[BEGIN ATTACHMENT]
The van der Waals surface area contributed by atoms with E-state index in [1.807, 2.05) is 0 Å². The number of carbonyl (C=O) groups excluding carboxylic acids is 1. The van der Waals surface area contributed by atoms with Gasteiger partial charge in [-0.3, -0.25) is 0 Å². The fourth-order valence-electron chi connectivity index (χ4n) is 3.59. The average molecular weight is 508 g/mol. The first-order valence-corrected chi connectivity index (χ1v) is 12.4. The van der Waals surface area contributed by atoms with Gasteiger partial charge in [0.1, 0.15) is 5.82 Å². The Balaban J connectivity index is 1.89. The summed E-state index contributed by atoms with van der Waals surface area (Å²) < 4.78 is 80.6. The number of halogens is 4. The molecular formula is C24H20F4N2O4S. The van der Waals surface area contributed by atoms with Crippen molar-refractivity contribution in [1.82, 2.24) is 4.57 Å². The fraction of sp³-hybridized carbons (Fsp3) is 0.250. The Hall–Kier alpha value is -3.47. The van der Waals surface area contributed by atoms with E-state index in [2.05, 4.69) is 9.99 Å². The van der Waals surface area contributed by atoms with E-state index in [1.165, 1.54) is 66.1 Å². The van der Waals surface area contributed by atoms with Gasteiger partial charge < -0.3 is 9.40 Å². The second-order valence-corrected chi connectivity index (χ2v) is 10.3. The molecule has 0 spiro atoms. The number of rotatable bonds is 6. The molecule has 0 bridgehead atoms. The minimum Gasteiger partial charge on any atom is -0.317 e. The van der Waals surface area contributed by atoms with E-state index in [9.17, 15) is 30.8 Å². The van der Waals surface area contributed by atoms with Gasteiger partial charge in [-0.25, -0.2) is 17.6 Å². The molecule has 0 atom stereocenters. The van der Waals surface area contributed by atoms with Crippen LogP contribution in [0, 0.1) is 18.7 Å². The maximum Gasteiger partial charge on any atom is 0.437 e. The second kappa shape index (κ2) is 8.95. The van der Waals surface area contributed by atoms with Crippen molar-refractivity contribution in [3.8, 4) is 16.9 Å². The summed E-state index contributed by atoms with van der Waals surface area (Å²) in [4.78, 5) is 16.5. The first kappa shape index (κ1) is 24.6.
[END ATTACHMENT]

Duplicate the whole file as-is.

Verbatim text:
The van der Waals surface area contributed by atoms with E-state index in [1.807, 2.05) is 0 Å². The number of carbonyl (C=O) groups excluding carboxylic acids is 1. The van der Waals surface area contributed by atoms with Gasteiger partial charge in [-0.3, -0.25) is 0 Å². The fourth-order valence-electron chi connectivity index (χ4n) is 3.59. The average molecular weight is 508 g/mol. The first-order valence-corrected chi connectivity index (χ1v) is 12.4. The van der Waals surface area contributed by atoms with Gasteiger partial charge in [0.1, 0.15) is 5.82 Å². The Balaban J connectivity index is 1.89. The summed E-state index contributed by atoms with van der Waals surface area (Å²) < 4.78 is 80.6. The number of halogens is 4. The molecular formula is C24H20F4N2O4S. The van der Waals surface area contributed by atoms with Crippen molar-refractivity contribution in [1.82, 2.24) is 4.57 Å². The fraction of sp³-hybridized carbons (Fsp3) is 0.250. The Hall–Kier alpha value is -3.47. The van der Waals surface area contributed by atoms with E-state index in [2.05, 4.69) is 9.99 Å². The van der Waals surface area contributed by atoms with E-state index in [1.165, 1.54) is 66.1 Å². The van der Waals surface area contributed by atoms with Gasteiger partial charge < -0.3 is 9.40 Å². The second-order valence-corrected chi connectivity index (χ2v) is 10.3. The molecule has 0 spiro atoms. The number of rotatable bonds is 6. The molecule has 0 bridgehead atoms. The minimum Gasteiger partial charge on any atom is -0.317 e. The van der Waals surface area contributed by atoms with E-state index in [9.17, 15) is 30.8 Å². The van der Waals surface area contributed by atoms with Gasteiger partial charge in [-0.25, -0.2) is 17.6 Å². The molecule has 0 atom stereocenters. The van der Waals surface area contributed by atoms with Crippen LogP contribution in [0, 0.1) is 18.7 Å². The maximum Gasteiger partial charge on any atom is 0.437 e. The second kappa shape index (κ2) is 8.95. The van der Waals surface area contributed by atoms with Crippen molar-refractivity contribution in [3.8, 4) is 16.9 Å². The summed E-state index contributed by atoms with van der Waals surface area (Å²) in [4.78, 5) is 16.5. The first kappa shape index (κ1) is 24.6.